Organisations must adopt intelligent automation; research

Highly automated companies are 6 times more likely to experience revenue growth according to ServiceNow

Tags: Automation
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Organisations must adopt intelligent automation; research “The financial payoff for automation is one companies can’t ignore,” said Dave Wright.
By  Aasha Bodhani Published  June 18, 2017

ServiceNow has revealed that the majority of organisations have introduced advanced automaton in the workplace, but by 2018 it will be required more broadly to handle heavy work volumes.

The survey, ‘Today's State of Work: At the Breaking Point', indicated that adding machines to everyday work drives revenue growth, creates new job opportunities and connects employees back to the work they want to do.

"In a world of smarter homes, cars and commerce, the workplace has been a holdout-but not for long," said Dave Wright, chief strategy officer, ServiceNow. "The shift to greater automation is coming now to transform everyday work."

The survey found that by 2018, 48% of companies said they will need greater automation to handle the volume of tasks being generated and by 2020, 86% will hit that breaking point. Interestingly, 78% said that data from mobile devices and the Internet of Things will heavily contribute to the overload.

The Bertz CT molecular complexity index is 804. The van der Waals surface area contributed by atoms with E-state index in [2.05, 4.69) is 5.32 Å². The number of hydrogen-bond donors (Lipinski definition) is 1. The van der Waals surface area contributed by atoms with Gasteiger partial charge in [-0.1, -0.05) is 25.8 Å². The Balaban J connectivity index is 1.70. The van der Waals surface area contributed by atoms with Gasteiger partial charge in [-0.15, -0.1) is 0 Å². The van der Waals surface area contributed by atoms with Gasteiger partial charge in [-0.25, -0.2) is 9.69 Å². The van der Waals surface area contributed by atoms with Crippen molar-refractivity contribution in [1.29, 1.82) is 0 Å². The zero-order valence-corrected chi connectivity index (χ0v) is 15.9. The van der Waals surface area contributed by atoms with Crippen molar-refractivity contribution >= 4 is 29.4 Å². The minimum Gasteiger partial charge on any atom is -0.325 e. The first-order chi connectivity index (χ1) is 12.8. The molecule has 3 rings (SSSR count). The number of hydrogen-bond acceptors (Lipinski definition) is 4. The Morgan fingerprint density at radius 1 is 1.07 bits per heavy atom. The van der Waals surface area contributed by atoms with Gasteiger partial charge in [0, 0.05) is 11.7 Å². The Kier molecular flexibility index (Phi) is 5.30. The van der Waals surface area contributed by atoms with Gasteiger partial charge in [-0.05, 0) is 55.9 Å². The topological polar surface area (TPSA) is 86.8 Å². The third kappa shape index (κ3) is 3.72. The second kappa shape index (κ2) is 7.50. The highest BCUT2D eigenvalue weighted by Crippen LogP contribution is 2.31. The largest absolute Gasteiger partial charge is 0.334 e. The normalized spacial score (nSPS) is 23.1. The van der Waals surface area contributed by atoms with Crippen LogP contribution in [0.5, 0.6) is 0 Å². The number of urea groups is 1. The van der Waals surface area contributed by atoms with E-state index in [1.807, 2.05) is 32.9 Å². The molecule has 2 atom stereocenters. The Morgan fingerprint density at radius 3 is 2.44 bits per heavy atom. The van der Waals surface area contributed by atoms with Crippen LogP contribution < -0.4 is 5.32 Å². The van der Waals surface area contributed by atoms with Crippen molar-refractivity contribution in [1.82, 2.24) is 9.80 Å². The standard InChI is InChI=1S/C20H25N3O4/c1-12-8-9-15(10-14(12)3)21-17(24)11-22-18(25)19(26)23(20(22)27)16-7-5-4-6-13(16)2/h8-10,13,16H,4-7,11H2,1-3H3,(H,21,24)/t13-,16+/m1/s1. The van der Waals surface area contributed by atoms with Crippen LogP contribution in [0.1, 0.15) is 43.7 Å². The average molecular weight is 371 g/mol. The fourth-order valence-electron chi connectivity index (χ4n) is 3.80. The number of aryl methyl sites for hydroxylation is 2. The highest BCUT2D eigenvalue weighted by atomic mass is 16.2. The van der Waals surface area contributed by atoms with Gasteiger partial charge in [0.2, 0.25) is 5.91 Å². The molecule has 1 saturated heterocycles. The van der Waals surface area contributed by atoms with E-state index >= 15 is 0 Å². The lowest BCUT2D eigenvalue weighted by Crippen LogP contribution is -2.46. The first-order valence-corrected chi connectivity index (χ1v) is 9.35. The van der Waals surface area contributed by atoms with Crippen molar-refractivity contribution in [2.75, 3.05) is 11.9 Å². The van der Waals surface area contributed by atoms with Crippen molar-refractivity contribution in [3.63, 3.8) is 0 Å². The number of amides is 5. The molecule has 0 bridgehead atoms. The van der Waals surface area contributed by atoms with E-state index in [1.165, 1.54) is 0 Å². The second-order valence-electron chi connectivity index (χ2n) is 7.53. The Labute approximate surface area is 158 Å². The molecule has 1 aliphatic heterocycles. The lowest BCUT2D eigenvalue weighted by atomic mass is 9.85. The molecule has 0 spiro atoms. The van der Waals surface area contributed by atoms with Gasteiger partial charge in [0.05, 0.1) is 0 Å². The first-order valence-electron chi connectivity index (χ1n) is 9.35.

From the survey, intelligent automation is seen a positive, as 94% agree that it could increase productivity, as artificial intelligence or machine learning could enhance decision making and improve the speed and accuracy of business processes. Plus, 54% have already began using intelligent automation and 87% plan to investigate or use intelligent automation moving forward.

The survey found that  IT support is the best at business process efficiency, whilst HR was named the department "most in need of a reboot."

ServiceNow discovered that the more automation utilised the financial growth will be higher, for instance highly automated companies are 6x more likely to experience revenue growth of more than 15% versus companies with low automation.

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